Forget depressing stories about the brain.
That it’s at its best in our twenties, then slowly declines – until we are left in old age with tatters instead of dendrites in the brain and can’t even remember our own name. Forget that. It’s not true.
The great news is that the brain is plastic: it can develop throughout life. Like muscles develop with a physical workout, intelligence can be shaped up through brain exercises.
There are many different facets of intelligence that all make up our mind. Personal growth means fostering and training the many different kinds of intelligence available to us. Read on to find out which are the nine different forms of intelligence and how to develop each one.
1. Verbal Intelligence .
Involves reading, writing, speaking, and conversing. You can exercise it through learning a new language, reading interesting books, playing word games, listening to recordings, using a computer, and participating in conversation and discussions online. The interesting thing about learning a new language is that each language has expressions and concepts that don’t appear in others. A new language also means a new way of seeing the world. .
2. Logical Intelligence
Involves number and computing skills, recognizing patterns and relationships, timeliness and order, and the ability to solve different kinds of problems through logic. You can exercise it through classifying and sequencing activities, playing number and logic games, and solving various kinds of puzzles. Personally, I have a Sodoku book in the bathroom and do a little each day.
3. Spatial Intelligence.
Involves visual perception of the environment, the ability to create and manipulate mental images. You can develop it through drawing, painting, sculpting, sharpening observation skills, solving mazes and other spatial tasks, and exercises in imagery and active imagination. I have very little talent in the fine arts field. But I use mindmaps to develop skills and practise some Japanese calligraphy. These are my ways of practising Spatial Intelligence . .
4. Body Intelligence
Involves physical coordination and dexterity, using fine and gross motor skills, and expressing oneself or learning through physical activities. You can develop Body Intelligence by playing dancing, playing various active sports and games, as well as taking up martial arts or yoga.
5. Musical Intelligence
Involves understanding and expressing oneself through music and rhythmic movements or dance, or composing, playing, or conducting music. We can practise it by listening to a variety of recordings, and singing, dancing, or playing an instrument.
6. Social Intelligence
Involves understanding how to communicate with, and understand other people, and how to work collaboratively. We can develop it through cooperative games, group projects and discussions, as well as dramatic activities or role-playing. Daniel Goleman has written a very interesting book about this, called Social Intelligence: The New Science of Human Relationships.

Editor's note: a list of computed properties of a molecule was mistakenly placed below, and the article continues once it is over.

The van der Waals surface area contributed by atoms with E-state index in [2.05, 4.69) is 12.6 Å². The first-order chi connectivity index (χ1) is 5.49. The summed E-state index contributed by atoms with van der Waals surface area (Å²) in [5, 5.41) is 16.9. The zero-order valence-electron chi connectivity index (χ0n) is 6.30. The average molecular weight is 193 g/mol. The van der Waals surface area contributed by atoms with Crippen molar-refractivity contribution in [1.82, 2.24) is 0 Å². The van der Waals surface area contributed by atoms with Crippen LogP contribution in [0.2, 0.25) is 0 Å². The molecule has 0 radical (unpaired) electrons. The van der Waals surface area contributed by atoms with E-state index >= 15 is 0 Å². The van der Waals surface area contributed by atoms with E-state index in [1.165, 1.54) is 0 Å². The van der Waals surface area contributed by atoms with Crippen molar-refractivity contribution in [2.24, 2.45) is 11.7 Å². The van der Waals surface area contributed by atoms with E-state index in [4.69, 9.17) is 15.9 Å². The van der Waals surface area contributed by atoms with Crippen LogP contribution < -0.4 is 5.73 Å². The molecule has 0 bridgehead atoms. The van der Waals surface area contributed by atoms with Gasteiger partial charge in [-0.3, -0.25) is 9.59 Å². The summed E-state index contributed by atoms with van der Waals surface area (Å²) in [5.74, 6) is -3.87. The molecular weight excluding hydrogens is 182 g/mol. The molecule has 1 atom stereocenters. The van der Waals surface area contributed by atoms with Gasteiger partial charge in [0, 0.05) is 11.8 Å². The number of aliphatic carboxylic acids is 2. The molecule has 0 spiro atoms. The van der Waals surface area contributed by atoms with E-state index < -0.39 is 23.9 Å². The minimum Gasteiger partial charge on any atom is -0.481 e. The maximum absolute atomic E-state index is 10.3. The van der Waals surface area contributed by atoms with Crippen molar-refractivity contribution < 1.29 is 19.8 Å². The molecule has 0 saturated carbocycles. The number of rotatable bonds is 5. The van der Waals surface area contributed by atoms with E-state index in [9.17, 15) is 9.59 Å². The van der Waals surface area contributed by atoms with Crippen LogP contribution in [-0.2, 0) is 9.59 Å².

7. Emotional Intelligence
Involves understanding one’s inner world of emotions and thoughts, and growing in the ability to control them and work with them consciously. As Daniel Goleman explains in his book Emotional Intelligence: Why It Can Matter More Than IQ, we can develop it through participating in independent projects, reading illuminating books, journal-writing, imaginative activities and games, counseling, and quiet reflection.
8. Spiritual Intelligence
Danah Zohar – a management thought leader, physicist, philosopher, added Spiritual Intelligence to the list of intelligences.
She wrote a very interesting book, called SQ: Connecting With Our Spiritual Intelligence in which she describes the intelligence with which we access our deepest meanings, purposes, and highest motivation. We can develop it by finding quiet places for reflection, or by practising meditation or prayer. I think that there is another intelligence which is not part of any official list:
9. Creative Intelligence
Involves creating something new with your mind or with your body. We can develop Creative Intelligence by participating in plays or make-believe games, by writing, painting, decorating, handicrafts, cooking and so on.
There are some activities that tick more than one box. For example, when you dance you are honing your Spatial Intelligence (because you are learning patterns), Social Intelligence, Musical Intelligence, and Bodily Intelligence.
Formal study is also a way to keep the brain young and to grow as a human being. A few years ago I decided to go back to university and do a Masters. Studying sharpens your Logical Intelligence, Verbal Intelligence, Creative Intelligence, as well as your Social Intelligence and your Emotional Intelligence.
Another way to keep the brain in training is to change your job at times. Brain scientist Dr. Robert Sylwester says:
I’ve always thought that it’s a good idea to make a change every ten years or so and do something different – either within the same organization or to move to another one.